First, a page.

In an IAC, then, CIA drone operators would not have the right under IHL to kill anyone. And it is difficult to see how the situation could be any different in a NIAC. Arguing that the rules of IAC apply analogically in NIAC, as the US often does — it borrows the concept of an al-Qaeda “associated force,” for example, from the IAC concept of co-belligerency — is no help, for all the reasons just mentioned. So the US would have to argue that the category of privileged combatants in NIAC is somehow actually wider in NIAC than in IAC, an idea for which there is no precedent in state practice and little if any support in conventional international law. (An excellent Australian scholar, Ian Henderson, has argued that a state can authorize anyone it wants to use lethal force in a NIAC. I don’t find his argument persuasive, particularly in the context of a transnational NIAC where a state is using force on the territory of many other states, but interested readers should check out his article.)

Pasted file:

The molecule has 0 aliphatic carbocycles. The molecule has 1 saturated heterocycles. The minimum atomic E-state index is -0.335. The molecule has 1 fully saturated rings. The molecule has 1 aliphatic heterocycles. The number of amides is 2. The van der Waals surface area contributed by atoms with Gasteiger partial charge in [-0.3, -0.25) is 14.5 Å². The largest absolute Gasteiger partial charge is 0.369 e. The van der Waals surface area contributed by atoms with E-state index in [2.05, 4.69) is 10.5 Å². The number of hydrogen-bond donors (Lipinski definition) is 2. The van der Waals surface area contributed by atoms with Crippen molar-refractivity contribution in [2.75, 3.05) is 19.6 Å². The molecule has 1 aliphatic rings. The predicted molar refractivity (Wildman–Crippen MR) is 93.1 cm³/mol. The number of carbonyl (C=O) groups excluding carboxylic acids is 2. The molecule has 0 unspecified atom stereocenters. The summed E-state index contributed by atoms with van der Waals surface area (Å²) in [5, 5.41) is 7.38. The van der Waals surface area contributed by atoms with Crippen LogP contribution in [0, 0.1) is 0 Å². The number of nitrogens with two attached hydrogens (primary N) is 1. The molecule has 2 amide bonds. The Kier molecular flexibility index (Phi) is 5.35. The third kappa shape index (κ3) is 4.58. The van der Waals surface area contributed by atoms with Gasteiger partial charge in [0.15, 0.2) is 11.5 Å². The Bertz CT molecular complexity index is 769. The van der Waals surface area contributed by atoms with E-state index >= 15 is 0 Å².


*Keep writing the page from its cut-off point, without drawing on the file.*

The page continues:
This is a critical conclusion. If a CIA drone operator does not possess the combatant’s privilege in the US’s “NIAC” with al-Qaeda and its associated forces, the US cannot plausibly argue that — to quote another paragraph in the White Paper (p. 15) — killing someone like al-Awlaki “would constitute a lawful killing under the public authority doctrine” because it was “conducted in a manner consistent with the fundamental law of war principles governing the use of force in a non-international armed conflict.” Such a killing would not be “consistent with the “the fundamental law of war principles governing the use of force,” because the absence of combatant’s privilege means that a CIA drone operator has no right under IHL to use any force at all. As a result, a CIA drone operator prosecuted for violating the foreign-murder statute would not be entitled to a public-authority defense — at least insofar as the US purports to base his or her public authority from IHL’s recognition of the right of privileged combatants to kill.